("Anne") S. Morency, AM'62, PhD'76, psychologist, died February
27 in her home in Mexico. She was 73. A research associate and assistant
project director in behavioral science from 1973 until she retired
in 1996, Morency served on the board of directors for the Illinois
Humane Society and was a pediatric psychologist at the U of C Children's
Hospital. Survivors include two daughters, Catherine Morency and
Carolyn Morency Bauer, and four grandchildren.
R. Scholz, PhB'28, an accountant, died November 20 at age 91
in Birmingham, AL. Scholz, who worked for several firms in Chicago;
Muncie, IN; and Cincinnati, also served in the U.S. Navy during
WWII. Survivors include his wife, Laura, and his niece, Vivian
Berquist Najjar, AB'54.
Robert Halpern, SB'29, an engineer, technical writer, and consultant
to the graphic-arts industry, died April 5 in San Rafael, CA. He
was 89. Halpern was awarded 12 patents and wrote four books on graphic
arts and printing. He had been president of the Technical Association
for the Graphic Arts and was Marin County's outstanding senior citizen
in 1988. He is survived by two sons, Roland and Stephen; a daughter,
Kalli; and two grandchildren.
A. Bane, AB'35, a lawyer and civil-rights activist, died April
5 in West Palm Beach, FL. He was 84. A Rhodes scholar and WWII veteran,
Bane counseled a Chicago commission fighting organized crime and,
under President Jimmy Carter, co-chaired the Lawyers' Committee
for Civil Rights Under Law. Active in United Charities Chicago,
he founded the United Way of Illinois in 1977. Bane is survived
by his wife, Eileen; two daughters; a son; and six grandchildren.
Bloch, PhB'35, an author, died February 7 in Cambridge, MA.
She was 88. Bloch wrote two adult books and 18 children's books,
including Aunt America and Ukranian Folk Tales. Born
in Komarno, Ukraine, she was active in the Ukrainian-American community
and the Ukrainian Orthodox Church. Before her writing career, she
worked briefly as an economist for the U.S. Department of Labor.
In 1976, Bloch founded the Rocky Mountain chapter of the Society
of Children's Book Writers and Illustrators. Survivors include a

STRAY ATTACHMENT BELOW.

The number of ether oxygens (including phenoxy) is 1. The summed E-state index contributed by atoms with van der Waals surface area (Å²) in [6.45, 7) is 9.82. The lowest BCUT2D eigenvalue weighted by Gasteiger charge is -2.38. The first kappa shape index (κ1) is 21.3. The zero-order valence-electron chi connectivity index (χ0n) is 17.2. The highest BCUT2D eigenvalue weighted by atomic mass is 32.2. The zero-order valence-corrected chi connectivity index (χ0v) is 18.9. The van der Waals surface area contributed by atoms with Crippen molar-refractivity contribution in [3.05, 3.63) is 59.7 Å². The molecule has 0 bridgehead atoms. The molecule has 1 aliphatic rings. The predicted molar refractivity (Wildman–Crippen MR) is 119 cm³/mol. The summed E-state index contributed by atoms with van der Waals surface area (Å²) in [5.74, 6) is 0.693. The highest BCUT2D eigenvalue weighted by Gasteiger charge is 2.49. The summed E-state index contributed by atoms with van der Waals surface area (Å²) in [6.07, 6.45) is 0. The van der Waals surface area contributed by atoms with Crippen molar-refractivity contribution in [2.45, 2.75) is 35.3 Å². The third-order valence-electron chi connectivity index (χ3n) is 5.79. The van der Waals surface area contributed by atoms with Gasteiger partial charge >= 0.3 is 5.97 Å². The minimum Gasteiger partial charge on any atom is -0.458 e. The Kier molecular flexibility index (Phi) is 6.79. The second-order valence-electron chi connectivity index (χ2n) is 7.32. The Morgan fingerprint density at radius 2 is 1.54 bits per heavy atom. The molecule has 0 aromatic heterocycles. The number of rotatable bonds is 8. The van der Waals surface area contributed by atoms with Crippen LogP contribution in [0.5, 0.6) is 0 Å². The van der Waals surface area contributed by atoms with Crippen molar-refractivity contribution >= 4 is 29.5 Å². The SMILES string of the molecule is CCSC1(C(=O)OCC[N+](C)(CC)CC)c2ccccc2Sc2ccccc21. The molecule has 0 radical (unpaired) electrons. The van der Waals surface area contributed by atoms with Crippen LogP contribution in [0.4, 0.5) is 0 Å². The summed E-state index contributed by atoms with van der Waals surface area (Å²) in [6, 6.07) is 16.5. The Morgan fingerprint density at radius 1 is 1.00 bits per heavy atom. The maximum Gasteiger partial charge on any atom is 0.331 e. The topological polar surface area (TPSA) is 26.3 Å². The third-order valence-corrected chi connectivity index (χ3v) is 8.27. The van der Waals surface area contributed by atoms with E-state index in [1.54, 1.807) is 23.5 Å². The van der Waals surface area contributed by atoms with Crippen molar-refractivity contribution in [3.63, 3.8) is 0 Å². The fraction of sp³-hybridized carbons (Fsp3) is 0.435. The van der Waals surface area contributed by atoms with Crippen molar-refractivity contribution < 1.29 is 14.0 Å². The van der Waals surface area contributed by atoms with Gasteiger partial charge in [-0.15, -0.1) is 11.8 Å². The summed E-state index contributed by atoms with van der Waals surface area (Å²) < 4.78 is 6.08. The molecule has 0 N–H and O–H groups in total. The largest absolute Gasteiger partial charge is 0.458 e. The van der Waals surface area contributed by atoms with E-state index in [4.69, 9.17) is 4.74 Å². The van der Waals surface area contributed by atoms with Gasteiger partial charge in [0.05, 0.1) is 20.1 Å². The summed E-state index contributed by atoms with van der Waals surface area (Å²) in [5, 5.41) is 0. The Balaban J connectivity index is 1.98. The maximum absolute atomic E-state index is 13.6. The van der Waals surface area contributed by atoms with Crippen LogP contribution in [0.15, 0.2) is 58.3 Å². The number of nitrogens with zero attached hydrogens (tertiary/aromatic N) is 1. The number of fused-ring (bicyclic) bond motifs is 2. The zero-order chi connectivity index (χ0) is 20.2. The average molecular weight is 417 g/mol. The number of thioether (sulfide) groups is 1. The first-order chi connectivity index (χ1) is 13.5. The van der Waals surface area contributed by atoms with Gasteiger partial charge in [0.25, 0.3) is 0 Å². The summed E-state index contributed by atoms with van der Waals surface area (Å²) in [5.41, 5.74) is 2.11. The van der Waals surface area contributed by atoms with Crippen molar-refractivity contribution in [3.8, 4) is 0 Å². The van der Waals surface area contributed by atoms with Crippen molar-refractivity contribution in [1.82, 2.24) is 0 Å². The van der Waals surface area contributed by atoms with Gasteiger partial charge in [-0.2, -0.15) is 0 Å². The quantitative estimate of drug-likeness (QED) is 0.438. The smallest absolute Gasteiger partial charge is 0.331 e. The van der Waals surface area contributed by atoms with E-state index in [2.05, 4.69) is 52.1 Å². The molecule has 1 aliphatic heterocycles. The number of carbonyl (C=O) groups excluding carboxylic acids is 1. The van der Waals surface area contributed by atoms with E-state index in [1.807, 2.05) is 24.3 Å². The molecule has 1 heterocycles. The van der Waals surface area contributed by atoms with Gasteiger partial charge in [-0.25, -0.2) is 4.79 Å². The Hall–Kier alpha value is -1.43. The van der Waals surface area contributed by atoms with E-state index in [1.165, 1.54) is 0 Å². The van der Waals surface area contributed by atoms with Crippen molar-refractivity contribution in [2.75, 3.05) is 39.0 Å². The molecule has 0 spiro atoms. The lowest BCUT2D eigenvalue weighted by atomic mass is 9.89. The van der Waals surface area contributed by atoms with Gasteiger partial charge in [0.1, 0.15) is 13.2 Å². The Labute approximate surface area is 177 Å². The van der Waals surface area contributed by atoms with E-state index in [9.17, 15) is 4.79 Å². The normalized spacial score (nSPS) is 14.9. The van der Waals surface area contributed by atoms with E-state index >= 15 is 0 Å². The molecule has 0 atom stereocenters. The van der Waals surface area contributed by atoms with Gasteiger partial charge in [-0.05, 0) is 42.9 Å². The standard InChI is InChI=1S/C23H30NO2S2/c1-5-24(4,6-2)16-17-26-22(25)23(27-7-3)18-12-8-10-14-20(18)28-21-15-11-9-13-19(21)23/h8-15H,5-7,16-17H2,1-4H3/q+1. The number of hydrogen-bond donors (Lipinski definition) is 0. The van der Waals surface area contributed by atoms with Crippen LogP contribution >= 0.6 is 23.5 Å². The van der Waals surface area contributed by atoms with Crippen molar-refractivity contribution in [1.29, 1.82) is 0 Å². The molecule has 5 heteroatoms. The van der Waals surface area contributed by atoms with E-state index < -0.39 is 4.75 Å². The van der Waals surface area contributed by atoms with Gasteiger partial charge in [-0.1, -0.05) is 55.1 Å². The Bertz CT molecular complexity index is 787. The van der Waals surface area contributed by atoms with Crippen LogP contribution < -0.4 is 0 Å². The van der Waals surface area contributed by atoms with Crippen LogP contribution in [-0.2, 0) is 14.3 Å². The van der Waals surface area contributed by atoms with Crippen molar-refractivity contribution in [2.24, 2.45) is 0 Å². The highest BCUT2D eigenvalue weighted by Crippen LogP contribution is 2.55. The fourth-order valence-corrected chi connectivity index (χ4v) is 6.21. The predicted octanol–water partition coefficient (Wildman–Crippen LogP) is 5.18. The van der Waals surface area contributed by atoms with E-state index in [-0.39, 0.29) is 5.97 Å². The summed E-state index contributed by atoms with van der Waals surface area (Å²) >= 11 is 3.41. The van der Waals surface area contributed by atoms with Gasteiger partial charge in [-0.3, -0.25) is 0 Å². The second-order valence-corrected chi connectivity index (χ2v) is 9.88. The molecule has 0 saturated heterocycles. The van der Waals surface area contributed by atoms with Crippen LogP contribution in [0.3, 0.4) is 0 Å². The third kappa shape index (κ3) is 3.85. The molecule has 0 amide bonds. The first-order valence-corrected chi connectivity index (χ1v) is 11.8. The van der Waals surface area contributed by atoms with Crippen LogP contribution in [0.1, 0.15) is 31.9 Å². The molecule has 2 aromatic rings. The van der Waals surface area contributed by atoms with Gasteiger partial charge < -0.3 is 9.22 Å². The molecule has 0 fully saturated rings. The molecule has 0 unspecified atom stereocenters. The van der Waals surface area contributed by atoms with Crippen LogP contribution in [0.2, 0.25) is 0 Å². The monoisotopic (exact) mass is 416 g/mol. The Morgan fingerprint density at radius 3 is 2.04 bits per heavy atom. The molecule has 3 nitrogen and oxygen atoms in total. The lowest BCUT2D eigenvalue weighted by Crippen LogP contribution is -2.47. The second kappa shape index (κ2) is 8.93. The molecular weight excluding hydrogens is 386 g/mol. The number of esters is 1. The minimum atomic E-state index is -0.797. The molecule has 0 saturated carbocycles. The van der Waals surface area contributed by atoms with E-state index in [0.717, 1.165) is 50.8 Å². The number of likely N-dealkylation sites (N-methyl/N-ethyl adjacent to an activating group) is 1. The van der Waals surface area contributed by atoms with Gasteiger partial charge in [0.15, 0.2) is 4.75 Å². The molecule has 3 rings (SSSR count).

daughter; two granddaughters; and a sister.
Maxwell, AB'39, AM'46, PhD'49, an anthropology professor at
Michigan State University, died January 30 in East Lansing at age
79. An expert in arctic archaeology, Maxwell often traveled to Canada's
Baffin Island to study Eskimo life. As an archaeologist for the
Michigan State University Museum, he led the restoration of Fort
Michilimackinac in Mackinaw City, MI. Survivors include his wife,
Eleanor; one daughter; three sons; four grandchildren; and one sister.
Winslow, AM'39, a librarian, died on January 25 at age 83 in
Exeter, NH. Winslow began her career as a reference librarian becoming
director of the Sprain Brook Library in Yonkers, NY. She was active
in many civic groups, including the League of Women Voters and the
Literacy Volunteers of America. Survivors include her husband, Richard;
two sons; a daughter; and three grandchildren.
W. Sherwin, PhD'40, a physicist, died February 20 at age 81
in San Diego. During WWII, Sherwin helped develop an advanced distant-warning
system and airplane-mounted radar. As head of research at General
Atomic, he oversaw the development of a carbon heart valve. He also
worked for MIT, Columbia University, the University of Illinois,
the U.S. Air Force, and Aerospace Corp. He wrote two college physics
texts and secured numerous patents. He is survived by his wife,
Irene; seven children; and 12 grandchildren.
E. Wheeler, AB'40, died April 28 in Green Valley, AZ. He was
80. Wheeler played on the University's last Big Ten football team.